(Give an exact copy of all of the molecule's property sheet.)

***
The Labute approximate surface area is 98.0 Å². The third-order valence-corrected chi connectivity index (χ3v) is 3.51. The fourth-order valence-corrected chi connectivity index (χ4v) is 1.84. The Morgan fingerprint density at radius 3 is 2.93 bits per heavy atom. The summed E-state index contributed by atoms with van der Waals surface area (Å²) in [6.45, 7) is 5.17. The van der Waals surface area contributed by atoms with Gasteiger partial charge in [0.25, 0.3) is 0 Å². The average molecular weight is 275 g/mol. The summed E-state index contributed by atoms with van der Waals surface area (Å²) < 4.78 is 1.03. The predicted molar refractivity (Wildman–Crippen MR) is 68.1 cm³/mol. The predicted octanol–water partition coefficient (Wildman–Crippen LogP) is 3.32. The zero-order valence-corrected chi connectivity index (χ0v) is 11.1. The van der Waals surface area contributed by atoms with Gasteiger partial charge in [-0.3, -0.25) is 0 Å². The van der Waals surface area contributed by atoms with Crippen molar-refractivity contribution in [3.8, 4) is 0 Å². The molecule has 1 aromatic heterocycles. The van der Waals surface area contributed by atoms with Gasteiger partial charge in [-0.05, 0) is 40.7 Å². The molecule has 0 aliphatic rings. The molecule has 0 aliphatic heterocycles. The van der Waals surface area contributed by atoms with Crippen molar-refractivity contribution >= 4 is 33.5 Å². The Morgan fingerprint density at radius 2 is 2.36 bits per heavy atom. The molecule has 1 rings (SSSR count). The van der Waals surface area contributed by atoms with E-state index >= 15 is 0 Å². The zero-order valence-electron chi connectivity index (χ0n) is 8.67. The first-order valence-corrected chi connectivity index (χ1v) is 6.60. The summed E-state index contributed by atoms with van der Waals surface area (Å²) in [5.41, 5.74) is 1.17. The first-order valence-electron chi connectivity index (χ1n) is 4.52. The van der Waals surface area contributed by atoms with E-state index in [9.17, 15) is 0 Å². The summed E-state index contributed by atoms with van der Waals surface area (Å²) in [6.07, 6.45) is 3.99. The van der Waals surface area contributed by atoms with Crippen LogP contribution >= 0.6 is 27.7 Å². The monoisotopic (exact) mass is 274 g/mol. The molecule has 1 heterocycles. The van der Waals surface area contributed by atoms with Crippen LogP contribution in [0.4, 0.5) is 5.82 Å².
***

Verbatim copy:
The Labute approximate surface area is 98.0 Å². The third-order valence-corrected chi connectivity index (χ3v) is 3.51. The fourth-order valence-corrected chi connectivity index (χ4v) is 1.84. The Morgan fingerprint density at radius 3 is 2.93 bits per heavy atom. The summed E-state index contributed by atoms with van der Waals surface area (Å²) in [6.45, 7) is 5.17. The van der Waals surface area contributed by atoms with Gasteiger partial charge in [0.25, 0.3) is 0 Å². The average molecular weight is 275 g/mol. The summed E-state index contributed by atoms with van der Waals surface area (Å²) < 4.78 is 1.03. The predicted molar refractivity (Wildman–Crippen MR) is 68.1 cm³/mol. The predicted octanol–water partition coefficient (Wildman–Crippen LogP) is 3.32. The zero-order valence-corrected chi connectivity index (χ0v) is 11.1. The van der Waals surface area contributed by atoms with Gasteiger partial charge in [-0.3, -0.25) is 0 Å². The van der Waals surface area contributed by atoms with Crippen molar-refractivity contribution in [3.8, 4) is 0 Å². The molecule has 1 aromatic heterocycles. The van der Waals surface area contributed by atoms with Gasteiger partial charge in [-0.05, 0) is 40.7 Å². The molecule has 0 aliphatic rings. The molecule has 0 aliphatic heterocycles. The van der Waals surface area contributed by atoms with Crippen molar-refractivity contribution >= 4 is 33.5 Å². The Morgan fingerprint density at radius 2 is 2.36 bits per heavy atom. The molecule has 1 rings (SSSR count). The van der Waals surface area contributed by atoms with E-state index >= 15 is 0 Å². The zero-order valence-electron chi connectivity index (χ0n) is 8.67. The first-order valence-corrected chi connectivity index (χ1v) is 6.60. The summed E-state index contributed by atoms with van der Waals surface area (Å²) in [5.41, 5.74) is 1.17. The first-order valence-electron chi connectivity index (χ1n) is 4.52. The van der Waals surface area contributed by atoms with E-state index in [9.17, 15) is 0 Å². The summed E-state index contributed by atoms with van der Waals surface area (Å²) in [6.07, 6.45) is 3.99. The van der Waals surface area contributed by atoms with Crippen LogP contribution >= 0.6 is 27.7 Å². The monoisotopic (exact) mass is 274 g/mol. The molecule has 1 heterocycles. The van der Waals surface area contributed by atoms with Crippen LogP contribution in [0.4, 0.5) is 5.82 Å².